The Single Judge then observed that the withdrawal of the writ petition at that stage would frustrate the order of the Division Bench as well as the ends of justice. It was, directed that the order of the Link Judge would not be acted upon and Respondent No. 2 shall not be released from custody, without an order of the competent court. This order was later, upheld by the Division Bench in appeal.
Thereafter, the Single Judge of the High Court, on August 2, 2022, finally decided the writ petition and set aside the Government’s notification.
In the meanwhile, the brother of the deceased moved the Top Court seeking a transfer of the criminal trial to Assam claiming that a fair trial won’t be possible in West Bengal.
The Supreme Court, before delving into the case, discussed the power to transfer cases under Section 406, CrPC as well as the preliminary objection raised by the respondents on the petitioner’s locus standi.
The Court rejected the challenge against locus on the ground that Petitioner, being the real brother of the Deceased, is vitally interested in a fair trial so that the Deceased and his family gets justice.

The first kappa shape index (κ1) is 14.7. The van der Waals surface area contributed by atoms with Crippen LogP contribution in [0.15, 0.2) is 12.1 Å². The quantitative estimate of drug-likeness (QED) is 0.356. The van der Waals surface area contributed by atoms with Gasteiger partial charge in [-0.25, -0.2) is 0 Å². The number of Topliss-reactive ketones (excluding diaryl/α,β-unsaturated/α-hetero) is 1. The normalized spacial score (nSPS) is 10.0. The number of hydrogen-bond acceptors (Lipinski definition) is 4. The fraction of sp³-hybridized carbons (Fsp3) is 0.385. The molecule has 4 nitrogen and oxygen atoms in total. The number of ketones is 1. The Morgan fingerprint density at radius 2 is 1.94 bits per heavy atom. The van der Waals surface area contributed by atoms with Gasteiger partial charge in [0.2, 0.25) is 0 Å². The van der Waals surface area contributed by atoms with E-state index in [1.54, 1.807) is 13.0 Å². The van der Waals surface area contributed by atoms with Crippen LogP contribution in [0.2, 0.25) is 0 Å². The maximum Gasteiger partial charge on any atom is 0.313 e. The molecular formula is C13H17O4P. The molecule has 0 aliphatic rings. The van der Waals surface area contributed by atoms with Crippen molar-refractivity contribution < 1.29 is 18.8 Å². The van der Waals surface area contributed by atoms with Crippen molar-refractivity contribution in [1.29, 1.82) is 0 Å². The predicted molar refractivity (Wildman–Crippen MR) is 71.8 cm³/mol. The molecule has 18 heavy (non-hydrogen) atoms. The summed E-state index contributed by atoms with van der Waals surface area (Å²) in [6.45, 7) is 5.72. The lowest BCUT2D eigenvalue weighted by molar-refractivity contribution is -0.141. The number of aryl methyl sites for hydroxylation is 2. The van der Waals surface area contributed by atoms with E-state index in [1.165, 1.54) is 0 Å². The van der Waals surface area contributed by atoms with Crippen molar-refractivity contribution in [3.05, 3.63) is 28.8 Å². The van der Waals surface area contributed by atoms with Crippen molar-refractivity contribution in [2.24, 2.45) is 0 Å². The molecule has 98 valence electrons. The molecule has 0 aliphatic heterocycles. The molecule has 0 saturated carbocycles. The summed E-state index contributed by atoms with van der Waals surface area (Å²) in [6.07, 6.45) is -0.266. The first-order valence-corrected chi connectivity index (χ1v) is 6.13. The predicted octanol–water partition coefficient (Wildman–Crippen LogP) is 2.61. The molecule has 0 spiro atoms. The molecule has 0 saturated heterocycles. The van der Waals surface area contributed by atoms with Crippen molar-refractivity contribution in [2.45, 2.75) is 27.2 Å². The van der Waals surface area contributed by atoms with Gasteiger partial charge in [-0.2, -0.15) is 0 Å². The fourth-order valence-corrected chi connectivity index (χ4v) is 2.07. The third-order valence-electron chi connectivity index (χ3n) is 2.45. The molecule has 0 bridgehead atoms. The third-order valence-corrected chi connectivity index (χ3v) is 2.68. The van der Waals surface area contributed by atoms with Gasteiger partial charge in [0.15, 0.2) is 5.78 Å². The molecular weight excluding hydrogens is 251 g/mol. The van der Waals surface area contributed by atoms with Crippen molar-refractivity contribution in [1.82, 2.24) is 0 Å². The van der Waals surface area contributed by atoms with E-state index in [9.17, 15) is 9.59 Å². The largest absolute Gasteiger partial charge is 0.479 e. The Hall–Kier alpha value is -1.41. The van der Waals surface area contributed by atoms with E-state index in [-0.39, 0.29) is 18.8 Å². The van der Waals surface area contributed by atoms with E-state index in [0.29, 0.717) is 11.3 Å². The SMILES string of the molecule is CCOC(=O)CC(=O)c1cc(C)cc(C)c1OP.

Regarding the aspect on transfer pleas, the Court opined that a well-founded apprehension that justice will not be done is a prerequisite for such cases.
“However, to obtain the transfer of a case, the Petitioner is required to show circumstances from which it can be inferred that he entertains a reasonable apprehension. This apprehension cannot be imaginary and cannot be a mere allegation”, the court observed.
The convenience of parties and witnesses as well as the language spoken by them are also relevant factors when deciding a transfer petition, the court added.
After noting the factual matrix of the case, the bench agreed that the State of West Bengal had taken a complete “uturn” with a view to help the main accused, namely, Respondent No. 2 and it went to the extent of resorting to its powers under Section 321 of CrPC to withdraw the prosecution itself.
“A plain reading of Section 321, CrPC leaves no room to doubt that it is the Public Prosecutor incharge of the case who has to apply his mind independently and impartially to form a view for withdrawal from the prosecution with the consent of the court. The procedure followed in the case in hand was completely alien to the scheme of Section 321, CrPC as the decision to withdraw prosecution was taken at the level of the State Government and the Public Prosecutor was merely asked to act upon the said Government notification. The Link Judge also showed tearing hurry in accepting the application of the Public Prosecutor and permitting withdrawal from prosecution even before the date when the case was listed for prosecution evidence”, the court said.